Wednesday, 20 November 2019

Movie Review: Sharky's Machine (1981)


A police detective thriller and romance, Sharky's Machine features gritty violence and a sense of camaraderie, but also a klutzy plot and gauche dialogue.

In Atlanta, a botched drug bust results in narcotics police detective Tom Sharky (Burt Reynolds) being demoted to the scorned vice squad, reporting to the excitable Friscoe (Charles Durning). Sharky pulls together a team consisting of Papa (Brian Keith), Arch (Bernie Casey) and Nosh (Richard Libertini). They start to investigate a high-priced prostitution ring featuring $1,000 a night call girls entrapping politicians, including Governor candidate Donald Hotchkins (Earl Holliman).

Sharky sets up round-the-clock surveillance of an apartment occupied by call girl Dominoe (Rachel Ward), and starts to fall in love with her from a distance. The stakeout identifies the shadowy Victor (Vittorio Gassman) as a master criminal grooming women into prostitution from a young age and using them to manipulate political careers. When assassin Billy Score (Henry Silva) enters the scene and leaves behind a trail of murder victims, the vice investigation turns much more dangerous.

Featuring a plot dripping with sex as a weapon, corrupt politicians, victimized women, bloody murders and a detective itching to rehabilitate his reputation, Sharky's Machine should have been much better than it is. Directed by Reynolds and adapted from a book by William Diehl, the film sputters in fits and starts, with an inconsistent tone and misplaced emphasis.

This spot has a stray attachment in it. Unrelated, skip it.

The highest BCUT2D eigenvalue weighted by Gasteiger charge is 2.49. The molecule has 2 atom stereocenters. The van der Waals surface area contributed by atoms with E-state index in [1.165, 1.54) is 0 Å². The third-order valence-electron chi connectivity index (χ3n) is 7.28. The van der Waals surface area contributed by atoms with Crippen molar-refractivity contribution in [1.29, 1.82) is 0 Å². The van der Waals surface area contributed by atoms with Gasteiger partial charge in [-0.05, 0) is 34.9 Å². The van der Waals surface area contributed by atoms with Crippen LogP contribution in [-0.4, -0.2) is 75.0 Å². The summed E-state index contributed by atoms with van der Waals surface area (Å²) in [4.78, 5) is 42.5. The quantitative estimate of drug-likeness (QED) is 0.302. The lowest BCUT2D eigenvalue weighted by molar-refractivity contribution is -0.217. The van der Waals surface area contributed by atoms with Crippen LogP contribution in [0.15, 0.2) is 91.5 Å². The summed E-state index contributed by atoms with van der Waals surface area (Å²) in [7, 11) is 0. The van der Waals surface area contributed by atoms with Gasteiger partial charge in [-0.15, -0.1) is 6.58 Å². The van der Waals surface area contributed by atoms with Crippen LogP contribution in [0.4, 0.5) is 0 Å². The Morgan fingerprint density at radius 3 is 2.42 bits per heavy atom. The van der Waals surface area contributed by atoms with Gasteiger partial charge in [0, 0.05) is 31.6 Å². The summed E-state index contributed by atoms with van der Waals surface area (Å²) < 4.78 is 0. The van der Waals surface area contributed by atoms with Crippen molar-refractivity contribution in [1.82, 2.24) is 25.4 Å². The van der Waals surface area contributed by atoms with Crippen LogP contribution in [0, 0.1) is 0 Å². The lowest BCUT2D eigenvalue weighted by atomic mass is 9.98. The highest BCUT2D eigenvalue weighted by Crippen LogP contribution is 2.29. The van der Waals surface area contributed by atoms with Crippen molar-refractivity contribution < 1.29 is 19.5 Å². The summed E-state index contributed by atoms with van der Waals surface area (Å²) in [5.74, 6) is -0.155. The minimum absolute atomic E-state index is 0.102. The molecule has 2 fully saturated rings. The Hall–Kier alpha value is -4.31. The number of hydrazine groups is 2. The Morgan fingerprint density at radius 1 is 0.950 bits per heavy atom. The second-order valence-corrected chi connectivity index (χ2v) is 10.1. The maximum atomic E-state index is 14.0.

Distancing himself from the frivolous comedies that made him famous, in this outing Reynolds finds a sturdy character on which to build a thriller. Sharky is serious, determined and thoughtful, a detective capable of uniting a "machine" around him, in this case a collection of capable but dispirited detectives. The film admirably explores an emerging team dynamic and invests the time to demonstrate a group of men (they are all men) gelling into a high functioning group.

The pacing and narrative progression are less impressive. The film is soaked in voyeuristic scenes of Sharky intruding on Dominoe's life and falling in love just by observing her. Worse still is a barely-there plot filled with unanswered questions, the antagonists in the form of criminal mastermind Victor and sleazoid politician Hotchkins stamped as evil by the script but otherwise undefined, their intentions and overall context left to the imagination.

Sharky's Machine is not helped by a wooden Rachel Ward performance. The role demands a muse-like commitment to etherality, but Ward is too stiff to deliver, and her scene of verbal and physical sparring with Sharky is an unmitigated disaster. Henry Silva fares worse, his character initially defined as a stone-faced drug-fuelled assassin before crossing the line to almost mythical indestructible status.

The scenes of tension and action are competently staged, and Reynolds boldly strides towards bloodier representations of violence spiced with a torture showdown to augment some grim back alley aesthetics. Sharky's Machine sometimes rumbles to life, but also occasionally misfires.






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